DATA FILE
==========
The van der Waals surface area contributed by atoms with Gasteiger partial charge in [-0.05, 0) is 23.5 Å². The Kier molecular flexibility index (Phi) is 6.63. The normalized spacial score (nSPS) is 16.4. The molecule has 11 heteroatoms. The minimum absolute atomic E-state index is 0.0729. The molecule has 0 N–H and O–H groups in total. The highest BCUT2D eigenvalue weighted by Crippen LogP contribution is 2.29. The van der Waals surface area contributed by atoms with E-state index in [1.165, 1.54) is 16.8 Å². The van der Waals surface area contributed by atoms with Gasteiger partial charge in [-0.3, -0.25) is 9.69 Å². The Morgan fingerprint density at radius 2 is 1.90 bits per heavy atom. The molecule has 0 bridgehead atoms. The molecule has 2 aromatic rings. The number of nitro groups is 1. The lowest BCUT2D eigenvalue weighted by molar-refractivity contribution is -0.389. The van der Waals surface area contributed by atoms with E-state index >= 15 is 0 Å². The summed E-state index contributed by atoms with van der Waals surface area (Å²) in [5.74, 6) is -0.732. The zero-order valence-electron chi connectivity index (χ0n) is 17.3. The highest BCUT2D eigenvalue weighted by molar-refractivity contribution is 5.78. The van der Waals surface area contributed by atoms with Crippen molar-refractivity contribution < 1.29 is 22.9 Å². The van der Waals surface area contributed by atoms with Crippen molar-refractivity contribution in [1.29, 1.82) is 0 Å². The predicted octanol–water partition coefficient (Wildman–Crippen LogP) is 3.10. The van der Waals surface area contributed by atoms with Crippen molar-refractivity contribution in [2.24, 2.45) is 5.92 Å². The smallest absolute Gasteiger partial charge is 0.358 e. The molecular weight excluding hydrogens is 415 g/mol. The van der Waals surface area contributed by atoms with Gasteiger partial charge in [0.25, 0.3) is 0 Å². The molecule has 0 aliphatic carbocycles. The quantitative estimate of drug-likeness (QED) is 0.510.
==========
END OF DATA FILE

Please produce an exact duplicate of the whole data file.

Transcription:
The van der Waals surface area contributed by atoms with Gasteiger partial charge in [-0.05, 0) is 23.5 Å². The Kier molecular flexibility index (Phi) is 6.63. The normalized spacial score (nSPS) is 16.4. The molecule has 11 heteroatoms. The minimum absolute atomic E-state index is 0.0729. The molecule has 0 N–H and O–H groups in total. The highest BCUT2D eigenvalue weighted by Crippen LogP contribution is 2.29. The van der Waals surface area contributed by atoms with E-state index in [1.165, 1.54) is 16.8 Å². The van der Waals surface area contributed by atoms with Gasteiger partial charge in [-0.3, -0.25) is 9.69 Å². The Morgan fingerprint density at radius 2 is 1.90 bits per heavy atom. The molecule has 0 bridgehead atoms. The molecule has 2 aromatic rings. The number of nitro groups is 1. The lowest BCUT2D eigenvalue weighted by molar-refractivity contribution is -0.389. The van der Waals surface area contributed by atoms with E-state index >= 15 is 0 Å². The summed E-state index contributed by atoms with van der Waals surface area (Å²) in [5.74, 6) is -0.732. The zero-order valence-electron chi connectivity index (χ0n) is 17.3. The highest BCUT2D eigenvalue weighted by molar-refractivity contribution is 5.78. The van der Waals surface area contributed by atoms with Crippen molar-refractivity contribution < 1.29 is 22.9 Å². The van der Waals surface area contributed by atoms with Crippen molar-refractivity contribution in [1.29, 1.82) is 0 Å². The predicted octanol–water partition coefficient (Wildman–Crippen LogP) is 3.10. The van der Waals surface area contributed by atoms with Crippen molar-refractivity contribution in [2.24, 2.45) is 5.92 Å². The smallest absolute Gasteiger partial charge is 0.358 e. The molecular weight excluding hydrogens is 415 g/mol. The van der Waals surface area contributed by atoms with Gasteiger partial charge in [0.25, 0.3) is 0 Å². The molecule has 0 aliphatic carbocycles. The quantitative estimate of drug-likeness (QED) is 0.510.